Ball Trajectory is the path of the struck ball. Flat striking surfaces or lofted striking surfaces on most prior putter designs have the disadvantage of causing the ball to skid or loft slightly before maintaining contact with the ground as it rolls. This adds to the inconsistency of putting and can be a source of an average player's frustration. Some putter designs as mentioned earlier, have a cylindrical or semi-cylindrical striking surface, which improves the roll of the struck golf ball by imparting a top or forward spin on the ball. While these designs may improve the spin, they create an alignment difficulty of two rounded surfaces contacting each other. Additionally, many designs do not allow for curvature from heel to toe, which can lead to "stubbing" the club head if the swing is even slightly off. The present invention combines the curved striking surface with a planar top surface existing above the striking surface thereby removing the alignment difficulties of two round surfaces contacting each other. Additionally, the present invention provides a bottom surface with a radius of curvature.

The United States Golf Association rules on the designs of clubs, specifically putters include; the shaft or neck or socket of a putter may be fixed at any point in the head. The length from the top of the neck and/or socket to the sole of the club shall not exceed 5 inches (127 mm) measured along the axis of and following any bend in, the neck and/or socket neck. Additionally, the specifications with regard to clubface markings and surface roughness do not apply to putters.

It is the object of the present invention to provide a new putter. Another object of the present invention is to provide a putter with a club head having a unique shape that maximizes the players ball control through improved alignment capabilities. Another object of the present invention is to provide a putter club head that will produce a topspin on a struck golf ball. Another object of the present invention is to provide a putter club head that will be center balanced and allow contact below the center of a golf ball. Another object of the present invention is to provide a putter with a "feel " unlike any previous design.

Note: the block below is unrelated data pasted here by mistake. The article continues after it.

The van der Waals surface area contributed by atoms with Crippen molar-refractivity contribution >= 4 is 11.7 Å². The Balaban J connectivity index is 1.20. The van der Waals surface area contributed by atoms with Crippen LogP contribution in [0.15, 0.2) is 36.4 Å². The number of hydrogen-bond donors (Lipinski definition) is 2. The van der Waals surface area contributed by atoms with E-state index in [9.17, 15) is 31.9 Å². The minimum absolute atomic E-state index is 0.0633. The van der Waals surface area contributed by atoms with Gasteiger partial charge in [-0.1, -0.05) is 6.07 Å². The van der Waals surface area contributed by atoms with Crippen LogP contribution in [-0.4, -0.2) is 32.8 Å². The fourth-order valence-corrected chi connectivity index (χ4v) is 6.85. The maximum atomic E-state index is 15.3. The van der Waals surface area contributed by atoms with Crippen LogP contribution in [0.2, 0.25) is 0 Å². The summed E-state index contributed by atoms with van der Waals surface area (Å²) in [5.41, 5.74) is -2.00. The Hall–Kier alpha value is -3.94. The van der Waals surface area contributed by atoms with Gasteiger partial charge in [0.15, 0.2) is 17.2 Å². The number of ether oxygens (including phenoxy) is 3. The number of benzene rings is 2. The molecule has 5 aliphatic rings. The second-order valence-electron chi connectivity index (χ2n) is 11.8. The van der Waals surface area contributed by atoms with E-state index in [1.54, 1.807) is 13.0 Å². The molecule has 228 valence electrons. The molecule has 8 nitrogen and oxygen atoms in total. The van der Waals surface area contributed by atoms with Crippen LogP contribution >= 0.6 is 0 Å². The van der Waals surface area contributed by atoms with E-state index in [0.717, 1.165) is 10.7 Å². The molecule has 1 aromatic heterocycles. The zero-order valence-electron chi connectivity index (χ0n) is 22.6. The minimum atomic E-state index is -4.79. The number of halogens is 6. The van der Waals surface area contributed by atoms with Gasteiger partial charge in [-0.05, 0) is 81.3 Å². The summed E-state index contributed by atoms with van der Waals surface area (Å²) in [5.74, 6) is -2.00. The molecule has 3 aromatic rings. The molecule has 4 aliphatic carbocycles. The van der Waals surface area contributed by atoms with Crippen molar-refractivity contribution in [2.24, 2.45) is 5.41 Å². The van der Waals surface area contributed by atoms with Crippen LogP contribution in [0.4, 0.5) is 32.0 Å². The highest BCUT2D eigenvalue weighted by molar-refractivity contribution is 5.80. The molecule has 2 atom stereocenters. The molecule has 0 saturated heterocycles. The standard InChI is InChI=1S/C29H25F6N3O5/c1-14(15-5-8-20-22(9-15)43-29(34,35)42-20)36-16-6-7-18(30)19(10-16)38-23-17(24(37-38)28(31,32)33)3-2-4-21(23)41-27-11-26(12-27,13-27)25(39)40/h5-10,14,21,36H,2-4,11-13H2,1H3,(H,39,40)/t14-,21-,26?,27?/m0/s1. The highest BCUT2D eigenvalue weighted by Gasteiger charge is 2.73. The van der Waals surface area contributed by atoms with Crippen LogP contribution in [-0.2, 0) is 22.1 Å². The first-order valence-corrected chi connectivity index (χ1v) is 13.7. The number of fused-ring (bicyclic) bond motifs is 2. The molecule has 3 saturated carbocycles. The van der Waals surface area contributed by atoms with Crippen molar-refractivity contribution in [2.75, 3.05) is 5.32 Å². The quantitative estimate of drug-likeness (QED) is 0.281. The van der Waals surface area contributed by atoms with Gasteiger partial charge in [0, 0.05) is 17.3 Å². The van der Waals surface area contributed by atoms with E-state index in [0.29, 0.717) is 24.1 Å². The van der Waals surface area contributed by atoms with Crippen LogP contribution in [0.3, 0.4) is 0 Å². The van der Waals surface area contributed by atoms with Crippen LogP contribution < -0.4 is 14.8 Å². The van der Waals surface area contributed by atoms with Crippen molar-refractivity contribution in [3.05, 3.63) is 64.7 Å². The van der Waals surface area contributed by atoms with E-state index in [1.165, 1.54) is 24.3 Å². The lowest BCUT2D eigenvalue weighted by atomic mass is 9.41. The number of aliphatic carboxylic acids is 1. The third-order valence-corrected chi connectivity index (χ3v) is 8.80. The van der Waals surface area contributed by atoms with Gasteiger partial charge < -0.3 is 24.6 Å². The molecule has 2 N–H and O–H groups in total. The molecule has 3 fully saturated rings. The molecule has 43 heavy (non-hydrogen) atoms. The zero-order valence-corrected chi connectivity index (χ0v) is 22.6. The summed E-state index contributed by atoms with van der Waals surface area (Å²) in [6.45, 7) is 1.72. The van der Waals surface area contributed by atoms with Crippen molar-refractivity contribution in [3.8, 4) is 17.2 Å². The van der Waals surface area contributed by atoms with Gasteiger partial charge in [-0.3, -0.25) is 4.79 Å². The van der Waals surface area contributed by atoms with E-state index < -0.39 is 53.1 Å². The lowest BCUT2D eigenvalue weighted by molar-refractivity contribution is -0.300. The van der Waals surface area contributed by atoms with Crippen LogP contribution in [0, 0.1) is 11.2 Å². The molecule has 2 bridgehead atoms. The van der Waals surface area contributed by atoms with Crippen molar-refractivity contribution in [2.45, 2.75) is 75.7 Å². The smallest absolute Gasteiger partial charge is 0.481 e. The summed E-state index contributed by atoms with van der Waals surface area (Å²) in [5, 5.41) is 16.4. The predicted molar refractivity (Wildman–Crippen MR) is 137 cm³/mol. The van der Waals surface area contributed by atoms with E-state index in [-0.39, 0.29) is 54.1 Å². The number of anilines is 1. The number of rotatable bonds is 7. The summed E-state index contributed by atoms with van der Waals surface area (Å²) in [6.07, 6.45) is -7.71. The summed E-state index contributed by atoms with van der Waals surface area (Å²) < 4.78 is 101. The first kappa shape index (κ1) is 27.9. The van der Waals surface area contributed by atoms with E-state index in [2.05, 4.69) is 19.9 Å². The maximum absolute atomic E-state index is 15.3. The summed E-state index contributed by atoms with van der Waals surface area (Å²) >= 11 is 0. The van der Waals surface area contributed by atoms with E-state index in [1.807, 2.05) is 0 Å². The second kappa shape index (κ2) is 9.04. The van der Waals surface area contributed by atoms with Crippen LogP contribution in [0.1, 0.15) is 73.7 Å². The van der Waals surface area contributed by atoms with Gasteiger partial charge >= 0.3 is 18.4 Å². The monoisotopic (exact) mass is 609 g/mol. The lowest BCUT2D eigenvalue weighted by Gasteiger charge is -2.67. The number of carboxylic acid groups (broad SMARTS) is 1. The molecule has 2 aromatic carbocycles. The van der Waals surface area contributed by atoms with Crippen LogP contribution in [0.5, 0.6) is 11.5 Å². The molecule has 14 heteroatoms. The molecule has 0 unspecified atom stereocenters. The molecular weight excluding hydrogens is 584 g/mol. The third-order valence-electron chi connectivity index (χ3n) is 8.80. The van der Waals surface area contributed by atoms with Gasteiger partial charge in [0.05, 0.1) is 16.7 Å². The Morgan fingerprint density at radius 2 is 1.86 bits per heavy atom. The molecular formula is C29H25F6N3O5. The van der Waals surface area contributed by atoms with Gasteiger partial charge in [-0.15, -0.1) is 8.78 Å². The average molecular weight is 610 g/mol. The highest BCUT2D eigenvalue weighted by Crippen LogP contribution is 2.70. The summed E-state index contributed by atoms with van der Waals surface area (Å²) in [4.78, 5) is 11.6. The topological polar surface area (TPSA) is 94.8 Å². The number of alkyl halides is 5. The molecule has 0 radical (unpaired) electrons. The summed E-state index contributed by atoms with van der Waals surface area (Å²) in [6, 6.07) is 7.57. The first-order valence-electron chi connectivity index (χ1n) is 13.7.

Other objects and advantages will become apparent from a consideration of the ensuing description and drawings.

BRIEF DESCRIPTION OF DRAWINGS

FIG. 1 shows a perspective view of a putter, in accordance with the first preferred embodiment of the invention, with a portion of the shaft cut away and the remainder represented in broken lines.

FIG. 2 shows a top view of the putter of FIG. 1.

FIG. 3 shows a bottom view of the putter of FIG. 1.

FIG. 4 shows a left side view of the putter of FIG. 1.

FIG. 5 shows a right side view of the putter of FIG. 1.

FIG. 6 shows a rear perspective view of a putter, in accordance with the first preferred embodiment of the invention, with a portion of the shaft cut away and the remainder represented by broken lines.

FIG. 7 shows a front view of the putter of FIG. 1.

FIG. 8 shows a rear view of the putter of FIG. 1.

FIG. 9 shows a perspective of a putter, in accordance with the second preferred embodiment of the invention, with a portion of the shaft cut away and the remainder represented in broken lines.

FIG. 10 shows a top view of the putter of FIG. 9.

FIG. 11 shows a right side view of the putter of FIG. 9.

FIG. 12 shows a perspective of a putter, in accordance with the third preferred embodiment of the invention, with a portion of the shaft cut away and the remainder represented in broken lines.

FIG. 13 shows a top view of the putter of FIG. 12.

FIG. 14 shows a bottom view of the putter of FIG. 12.

FIG. 15 shows a left side view of the putter of FIG. 12.

FIG. 16 shows a right side view of the putter of FIG. 12.

FIG. 17 shows a rear perspective of a putter, in accordance with the third preferred embodiment of the invention, with a portion of the shaft cut away and the remainder represented in broken lines.

FIG. 18 shows a front view of the putter of FIG. 12.

FIG. 19 shows a rear view of the putter of FIG. 12.

FIG. 20 shows a rear perspective view of a putter, in accordance with the first preferred embodiment of the invention, using line shading, with a portion of the shaft cut away and the remainder represented in broken lines.